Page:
It's always charming to watch obscure filmmakers as they receive Oscars for their short subjects. They look dazed and grateful as they accept their due in front of a massive television audience.
But charm notwithstanding, viewers generally don't tune in for the shorts. If I were charged with streamlining the Oscar broadcasts, I would start by not airing these presentations. Short-form storytelling can be as robust as any other kind, but the Oscar-nominated shorts invariably seem so minor.
That's especially true of this year's crop. As in past years, Sundance Madison is screening short films nominated in the animated, live action and documentary categories. Among the animated and live action films, 10 in all, only one is an unqualified success. (I haven't seen the documentaries.) The others are merely interesting, to greater and lesser degrees.
All of the animated films are appealingly designed, but most don't linger. Dimanche centers on a kid bored by his Sunday routine. The Fantastic Flying Books of Mr. Morris Lessmore is about a Buster Keaton look-alike who's surrounded by flying, dancing books. La Luna, from industry titan Pixar, is merely an attractive doodle, a whimsical fable about workmen on the moon.
A Morning Stroll, concerning a chicken in New York, has an amusing gag about a youth who's distracted by his smartphone. But the premise borrows too liberally from Chuck Jones' searing 1955 short One Froggy Evening, and the new film suffers from the comparison. Among the animated films, only Wild Life stands out. A poignant tale about a young Englishman who sets out for Alberta in 1909, it has something compelling to say about the Canadian frontier.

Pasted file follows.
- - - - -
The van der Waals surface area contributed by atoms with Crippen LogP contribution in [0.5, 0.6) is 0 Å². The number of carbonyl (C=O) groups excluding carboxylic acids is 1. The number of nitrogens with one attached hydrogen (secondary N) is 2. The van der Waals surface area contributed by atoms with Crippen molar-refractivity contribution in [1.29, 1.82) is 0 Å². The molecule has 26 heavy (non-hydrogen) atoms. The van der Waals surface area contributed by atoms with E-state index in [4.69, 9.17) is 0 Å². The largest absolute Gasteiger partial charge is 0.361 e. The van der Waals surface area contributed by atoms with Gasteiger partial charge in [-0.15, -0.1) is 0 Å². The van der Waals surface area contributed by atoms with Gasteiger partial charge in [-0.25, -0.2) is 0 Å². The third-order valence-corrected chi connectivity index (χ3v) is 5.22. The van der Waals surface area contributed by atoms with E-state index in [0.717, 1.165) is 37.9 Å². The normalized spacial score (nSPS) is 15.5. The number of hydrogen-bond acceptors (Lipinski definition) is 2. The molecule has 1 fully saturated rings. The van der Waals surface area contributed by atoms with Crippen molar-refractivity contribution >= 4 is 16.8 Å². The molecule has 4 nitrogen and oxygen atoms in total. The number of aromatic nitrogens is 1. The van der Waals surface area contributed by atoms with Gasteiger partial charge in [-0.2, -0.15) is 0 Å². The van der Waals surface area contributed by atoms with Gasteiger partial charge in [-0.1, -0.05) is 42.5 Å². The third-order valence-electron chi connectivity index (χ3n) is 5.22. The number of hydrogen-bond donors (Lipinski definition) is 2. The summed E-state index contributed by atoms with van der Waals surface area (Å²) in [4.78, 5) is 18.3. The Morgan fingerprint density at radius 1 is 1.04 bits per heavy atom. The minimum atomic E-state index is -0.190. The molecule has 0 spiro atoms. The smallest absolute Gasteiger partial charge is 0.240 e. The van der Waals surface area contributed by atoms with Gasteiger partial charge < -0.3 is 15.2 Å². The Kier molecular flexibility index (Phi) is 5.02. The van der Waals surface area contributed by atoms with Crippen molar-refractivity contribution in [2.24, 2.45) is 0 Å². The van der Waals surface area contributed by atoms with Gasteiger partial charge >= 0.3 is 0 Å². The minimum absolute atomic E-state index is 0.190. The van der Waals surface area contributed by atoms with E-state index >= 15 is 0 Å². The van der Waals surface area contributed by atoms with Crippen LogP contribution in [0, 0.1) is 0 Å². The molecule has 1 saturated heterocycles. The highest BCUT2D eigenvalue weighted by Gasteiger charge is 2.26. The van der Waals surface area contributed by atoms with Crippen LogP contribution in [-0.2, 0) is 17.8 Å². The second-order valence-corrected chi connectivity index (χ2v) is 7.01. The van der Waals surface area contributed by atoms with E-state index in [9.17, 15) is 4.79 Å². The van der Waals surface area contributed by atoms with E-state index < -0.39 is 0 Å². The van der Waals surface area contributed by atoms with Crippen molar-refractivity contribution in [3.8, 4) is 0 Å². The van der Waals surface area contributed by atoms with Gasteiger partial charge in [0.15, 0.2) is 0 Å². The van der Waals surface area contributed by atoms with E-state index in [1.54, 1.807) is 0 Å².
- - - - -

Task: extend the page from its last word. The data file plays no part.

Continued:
Among the live-action shorts, I'm repelled by the bracingly terrible comedy Tuba Atlantic, in which a doomed Norwegian man massacres animals. There is promise in Pentecost, about an Irish altar boy who loves soccer, but it's essentially one not-very-funny joke, and it doesn't offer much insight into religion or sports. In Raju, a German couple confront a horror when they adopt an Indian orphan. It's effective but pat.
The Shore, directed by Terry George (Hotel Rwanda), is the most ambitious short. In it, a character played by CiarÃn Hinds travels home to Northern Ireland and confronts his past. It's warm and sad and the characterizations are vivid, but some of the acting is awkward.
Then there is the wonderful Time Freak, in which a young inventor (Michael Nathanson) builds a time machine and uses it to obsess on minutiae. With good humor and strong characters, this science-fiction story pays homage to Groundhog Day, and tweaks it. Time Freak would make an excellent Twilight Zone episode, right down to the shocking revelation at the end.